There are many advantages to building smaller and more comfortable homes. But achieving successful smaller spaces requires careful experienced design. We are recognized nationally for our authoritative research and design of small beautiful spaces. If you want to get the most out of your project, call on our expertise.
With a sod covered roof this remarkable 200 square foot (smaller than a one car garage) structure has an office, a conference area, a guest studio with a queen bed, a half bath and is a showcase of green building practices. Many design techniques were used to fit all the functional needs into the space without having it feel small. “This studio is a marvel of how small small can be- and still be nice”.
In addition to the small area big impact design, this project includes a host of alternative building materials that conserve resources. Large south facing windows let in so much natural light that electric lighting is rarely needed during daylight hours even on gray days. The passive solar gain, combined with the sod insulation on the roof and recycled denim insulation in the walls, makes for miserly energy consumption. A composting toilet, rainwater collection system, salvaged wood flooring, FSC certified locally sourced Douglas Fir paneling and recycled bricks complete the array of secondhand and sustainable materials.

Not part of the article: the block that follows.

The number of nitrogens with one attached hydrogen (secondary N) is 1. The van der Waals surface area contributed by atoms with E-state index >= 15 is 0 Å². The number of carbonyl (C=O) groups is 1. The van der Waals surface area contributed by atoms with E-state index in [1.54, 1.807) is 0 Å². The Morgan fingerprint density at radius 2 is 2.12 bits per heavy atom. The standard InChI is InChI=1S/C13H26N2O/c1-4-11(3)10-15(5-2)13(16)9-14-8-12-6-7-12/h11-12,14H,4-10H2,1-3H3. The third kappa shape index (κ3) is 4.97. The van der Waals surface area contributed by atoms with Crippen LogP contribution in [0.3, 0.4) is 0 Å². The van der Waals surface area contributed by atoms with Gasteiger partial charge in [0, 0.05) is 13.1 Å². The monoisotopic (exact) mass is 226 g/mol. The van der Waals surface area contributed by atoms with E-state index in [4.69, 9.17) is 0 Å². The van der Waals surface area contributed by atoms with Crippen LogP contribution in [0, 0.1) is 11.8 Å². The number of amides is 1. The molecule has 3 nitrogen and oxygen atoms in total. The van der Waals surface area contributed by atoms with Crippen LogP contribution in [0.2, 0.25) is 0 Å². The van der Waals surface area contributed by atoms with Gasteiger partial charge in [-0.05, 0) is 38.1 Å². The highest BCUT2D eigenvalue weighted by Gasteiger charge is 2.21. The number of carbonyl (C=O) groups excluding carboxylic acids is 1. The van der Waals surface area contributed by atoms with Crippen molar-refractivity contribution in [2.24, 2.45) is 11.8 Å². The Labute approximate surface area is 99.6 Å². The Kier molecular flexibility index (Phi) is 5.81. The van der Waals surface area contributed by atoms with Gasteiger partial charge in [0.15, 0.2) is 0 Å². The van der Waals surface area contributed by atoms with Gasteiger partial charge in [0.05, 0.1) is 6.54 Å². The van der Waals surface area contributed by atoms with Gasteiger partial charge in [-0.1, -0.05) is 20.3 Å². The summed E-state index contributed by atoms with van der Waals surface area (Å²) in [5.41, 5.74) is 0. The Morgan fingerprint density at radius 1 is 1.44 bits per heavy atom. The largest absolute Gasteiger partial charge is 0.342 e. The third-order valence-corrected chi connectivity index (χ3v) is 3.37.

This project has been widely published and has received several awards for its design and utilization of techniques to make small spaces feel larger and more spacious. The judges pronounced this floating cottage “compact and beautifully crafted, built like a boat on the inside and like a fisherman’s cottage outside.” Clever design and well-chosen materials make this small home feel much larger than its actual square footage. It’s open, yet subdivided: A sunlit sleeping loft provides a getaway, and its ship’s ladder subtly screens the living and dining areas while allowing the eye to look through it.
Its foundation is a floating concrete platform that was an innovative and more permanent alternative to typical traditional log float structures. Wood for the floors was salvaged from sunken longs in the Columbia River. The corrugated metal ceiling echoes the water ripples and dances with movement as it catches the reflected natural light from outside.